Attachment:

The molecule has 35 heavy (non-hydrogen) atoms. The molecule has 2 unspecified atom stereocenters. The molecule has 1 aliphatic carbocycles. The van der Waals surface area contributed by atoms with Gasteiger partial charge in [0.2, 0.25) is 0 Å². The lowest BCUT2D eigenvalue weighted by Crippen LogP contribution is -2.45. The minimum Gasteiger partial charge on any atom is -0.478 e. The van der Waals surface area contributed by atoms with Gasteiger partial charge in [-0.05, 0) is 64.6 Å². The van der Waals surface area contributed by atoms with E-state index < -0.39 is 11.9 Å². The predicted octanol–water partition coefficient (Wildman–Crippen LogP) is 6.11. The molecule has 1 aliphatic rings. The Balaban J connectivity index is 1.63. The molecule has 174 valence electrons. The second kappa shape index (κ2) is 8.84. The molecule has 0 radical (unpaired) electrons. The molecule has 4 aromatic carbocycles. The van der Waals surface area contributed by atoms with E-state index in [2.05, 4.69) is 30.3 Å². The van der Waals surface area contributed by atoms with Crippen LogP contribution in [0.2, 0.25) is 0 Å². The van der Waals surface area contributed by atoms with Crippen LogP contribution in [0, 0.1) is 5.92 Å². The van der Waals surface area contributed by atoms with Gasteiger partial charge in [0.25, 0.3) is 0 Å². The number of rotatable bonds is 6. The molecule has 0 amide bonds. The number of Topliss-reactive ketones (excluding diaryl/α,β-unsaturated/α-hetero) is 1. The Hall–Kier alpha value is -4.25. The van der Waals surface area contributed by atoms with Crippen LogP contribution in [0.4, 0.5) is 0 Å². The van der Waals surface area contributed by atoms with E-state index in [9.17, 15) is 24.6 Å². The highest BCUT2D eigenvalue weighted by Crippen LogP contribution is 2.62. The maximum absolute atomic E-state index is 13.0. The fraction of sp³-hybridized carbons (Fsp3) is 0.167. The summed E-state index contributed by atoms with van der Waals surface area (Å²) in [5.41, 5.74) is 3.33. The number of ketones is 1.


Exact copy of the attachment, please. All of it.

The molecule has 35 heavy (non-hydrogen) atoms. The molecule has 2 unspecified atom stereocenters. The molecule has 1 aliphatic carbocycles. The van der Waals surface area contributed by atoms with Gasteiger partial charge in [0.2, 0.25) is 0 Å². The lowest BCUT2D eigenvalue weighted by Crippen LogP contribution is -2.45. The minimum Gasteiger partial charge on any atom is -0.478 e. The van der Waals surface area contributed by atoms with Gasteiger partial charge in [-0.05, 0) is 64.6 Å². The van der Waals surface area contributed by atoms with E-state index < -0.39 is 11.9 Å². The predicted octanol–water partition coefficient (Wildman–Crippen LogP) is 6.11. The molecule has 1 aliphatic rings. The Balaban J connectivity index is 1.63. The molecule has 174 valence electrons. The second kappa shape index (κ2) is 8.84. The molecule has 0 radical (unpaired) electrons. The molecule has 4 aromatic carbocycles. The van der Waals surface area contributed by atoms with E-state index in [2.05, 4.69) is 30.3 Å². The van der Waals surface area contributed by atoms with Crippen LogP contribution in [0.2, 0.25) is 0 Å². The van der Waals surface area contributed by atoms with Crippen LogP contribution in [0, 0.1) is 5.92 Å². The van der Waals surface area contributed by atoms with Gasteiger partial charge in [0.25, 0.3) is 0 Å². The number of rotatable bonds is 6. The molecule has 0 amide bonds. The number of Topliss-reactive ketones (excluding diaryl/α,β-unsaturated/α-hetero) is 1. The Hall–Kier alpha value is -4.25. The van der Waals surface area contributed by atoms with Crippen LogP contribution in [0.4, 0.5) is 0 Å². The van der Waals surface area contributed by atoms with E-state index in [9.17, 15) is 24.6 Å². The highest BCUT2D eigenvalue weighted by Crippen LogP contribution is 2.62. The maximum absolute atomic E-state index is 13.0. The fraction of sp³-hybridized carbons (Fsp3) is 0.167. The summed E-state index contributed by atoms with van der Waals surface area (Å²) in [5.41, 5.74) is 3.33. The number of ketones is 1.